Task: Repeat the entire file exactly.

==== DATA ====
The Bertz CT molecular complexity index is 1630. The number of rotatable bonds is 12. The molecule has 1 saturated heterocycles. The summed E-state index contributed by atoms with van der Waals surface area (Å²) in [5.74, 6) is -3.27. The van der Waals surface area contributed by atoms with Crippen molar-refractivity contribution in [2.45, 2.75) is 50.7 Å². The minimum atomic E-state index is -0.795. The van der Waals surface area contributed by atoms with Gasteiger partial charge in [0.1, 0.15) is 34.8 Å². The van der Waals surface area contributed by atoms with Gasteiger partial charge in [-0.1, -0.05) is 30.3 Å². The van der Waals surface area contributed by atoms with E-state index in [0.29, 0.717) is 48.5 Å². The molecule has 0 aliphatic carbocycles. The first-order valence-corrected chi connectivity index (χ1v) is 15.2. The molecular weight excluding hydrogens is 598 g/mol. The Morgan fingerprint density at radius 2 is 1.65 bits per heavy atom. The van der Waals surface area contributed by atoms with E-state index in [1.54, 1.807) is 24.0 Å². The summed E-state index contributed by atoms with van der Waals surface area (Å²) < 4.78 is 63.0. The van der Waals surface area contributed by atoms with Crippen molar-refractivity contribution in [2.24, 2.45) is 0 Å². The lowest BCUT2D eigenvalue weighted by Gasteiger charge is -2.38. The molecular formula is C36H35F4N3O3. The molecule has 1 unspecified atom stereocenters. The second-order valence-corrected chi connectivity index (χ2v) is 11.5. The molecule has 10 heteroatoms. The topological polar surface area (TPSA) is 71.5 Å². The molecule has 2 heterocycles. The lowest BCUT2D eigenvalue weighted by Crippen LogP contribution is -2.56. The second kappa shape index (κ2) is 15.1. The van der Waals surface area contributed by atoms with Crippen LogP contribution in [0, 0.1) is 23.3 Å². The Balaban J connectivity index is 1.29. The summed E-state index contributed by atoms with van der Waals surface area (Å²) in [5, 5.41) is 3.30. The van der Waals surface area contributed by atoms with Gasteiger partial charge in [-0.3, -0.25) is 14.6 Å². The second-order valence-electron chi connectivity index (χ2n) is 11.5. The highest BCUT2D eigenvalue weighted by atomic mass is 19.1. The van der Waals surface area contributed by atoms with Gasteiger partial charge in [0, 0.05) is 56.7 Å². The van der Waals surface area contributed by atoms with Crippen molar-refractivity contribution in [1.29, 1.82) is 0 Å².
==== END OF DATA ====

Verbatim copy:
The Bertz CT molecular complexity index is 1630. The number of rotatable bonds is 12. The molecule has 1 saturated heterocycles. The summed E-state index contributed by atoms with van der Waals surface area (Å²) in [5.74, 6) is -3.27. The van der Waals surface area contributed by atoms with Crippen molar-refractivity contribution in [2.45, 2.75) is 50.7 Å². The minimum atomic E-state index is -0.795. The van der Waals surface area contributed by atoms with Gasteiger partial charge in [0.1, 0.15) is 34.8 Å². The van der Waals surface area contributed by atoms with Gasteiger partial charge in [-0.1, -0.05) is 30.3 Å². The van der Waals surface area contributed by atoms with E-state index in [0.29, 0.717) is 48.5 Å². The molecule has 0 aliphatic carbocycles. The first-order valence-corrected chi connectivity index (χ1v) is 15.2. The molecular weight excluding hydrogens is 598 g/mol. The Morgan fingerprint density at radius 2 is 1.65 bits per heavy atom. The van der Waals surface area contributed by atoms with E-state index in [1.54, 1.807) is 24.0 Å². The summed E-state index contributed by atoms with van der Waals surface area (Å²) < 4.78 is 63.0. The van der Waals surface area contributed by atoms with Crippen molar-refractivity contribution in [2.24, 2.45) is 0 Å². The lowest BCUT2D eigenvalue weighted by Gasteiger charge is -2.38. The molecular formula is C36H35F4N3O3. The molecule has 1 unspecified atom stereocenters. The second-order valence-corrected chi connectivity index (χ2v) is 11.5. The molecule has 10 heteroatoms. The topological polar surface area (TPSA) is 71.5 Å². The molecule has 2 heterocycles. The lowest BCUT2D eigenvalue weighted by Crippen LogP contribution is -2.56. The second kappa shape index (κ2) is 15.1. The van der Waals surface area contributed by atoms with Crippen LogP contribution in [0, 0.1) is 23.3 Å². The Balaban J connectivity index is 1.29. The summed E-state index contributed by atoms with van der Waals surface area (Å²) in [5, 5.41) is 3.30. The van der Waals surface area contributed by atoms with Gasteiger partial charge in [-0.3, -0.25) is 14.6 Å². The second-order valence-electron chi connectivity index (χ2n) is 11.5. The highest BCUT2D eigenvalue weighted by atomic mass is 19.1. The van der Waals surface area contributed by atoms with Gasteiger partial charge in [0, 0.05) is 56.7 Å². The van der Waals surface area contributed by atoms with Crippen molar-refractivity contribution in [1.29, 1.82) is 0 Å².